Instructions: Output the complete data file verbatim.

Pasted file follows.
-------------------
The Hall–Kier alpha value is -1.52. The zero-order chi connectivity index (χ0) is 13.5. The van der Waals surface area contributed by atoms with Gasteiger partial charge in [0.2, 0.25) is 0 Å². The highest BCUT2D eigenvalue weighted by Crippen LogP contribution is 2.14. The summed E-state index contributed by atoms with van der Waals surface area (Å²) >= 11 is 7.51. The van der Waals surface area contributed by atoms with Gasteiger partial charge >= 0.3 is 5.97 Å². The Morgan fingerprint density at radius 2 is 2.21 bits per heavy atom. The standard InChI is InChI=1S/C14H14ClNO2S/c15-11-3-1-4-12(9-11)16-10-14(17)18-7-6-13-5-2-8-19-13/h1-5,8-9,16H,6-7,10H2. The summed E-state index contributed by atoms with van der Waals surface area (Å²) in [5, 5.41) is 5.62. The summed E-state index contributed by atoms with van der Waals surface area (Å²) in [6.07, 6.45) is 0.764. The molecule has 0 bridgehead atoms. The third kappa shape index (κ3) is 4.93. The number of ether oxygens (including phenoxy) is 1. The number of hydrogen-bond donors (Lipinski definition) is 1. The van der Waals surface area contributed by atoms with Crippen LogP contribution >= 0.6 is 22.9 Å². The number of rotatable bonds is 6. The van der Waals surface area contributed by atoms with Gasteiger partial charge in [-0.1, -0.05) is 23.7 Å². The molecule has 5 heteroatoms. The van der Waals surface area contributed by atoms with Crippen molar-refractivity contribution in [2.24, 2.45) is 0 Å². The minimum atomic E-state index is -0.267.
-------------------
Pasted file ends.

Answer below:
The Hall–Kier alpha value is -1.52. The zero-order chi connectivity index (χ0) is 13.5. The van der Waals surface area contributed by atoms with Gasteiger partial charge in [0.2, 0.25) is 0 Å². The highest BCUT2D eigenvalue weighted by Crippen LogP contribution is 2.14. The summed E-state index contributed by atoms with van der Waals surface area (Å²) >= 11 is 7.51. The van der Waals surface area contributed by atoms with Gasteiger partial charge >= 0.3 is 5.97 Å². The Morgan fingerprint density at radius 2 is 2.21 bits per heavy atom. The standard InChI is InChI=1S/C14H14ClNO2S/c15-11-3-1-4-12(9-11)16-10-14(17)18-7-6-13-5-2-8-19-13/h1-5,8-9,16H,6-7,10H2. The summed E-state index contributed by atoms with van der Waals surface area (Å²) in [5, 5.41) is 5.62. The summed E-state index contributed by atoms with van der Waals surface area (Å²) in [6.07, 6.45) is 0.764. The molecule has 0 bridgehead atoms. The third kappa shape index (κ3) is 4.93. The number of ether oxygens (including phenoxy) is 1. The number of hydrogen-bond donors (Lipinski definition) is 1. The van der Waals surface area contributed by atoms with Crippen LogP contribution >= 0.6 is 22.9 Å². The number of rotatable bonds is 6. The van der Waals surface area contributed by atoms with Gasteiger partial charge in [-0.1, -0.05) is 23.7 Å². The molecule has 5 heteroatoms. The van der Waals surface area contributed by atoms with Crippen molar-refractivity contribution in [2.24, 2.45) is 0 Å². The minimum atomic E-state index is -0.267.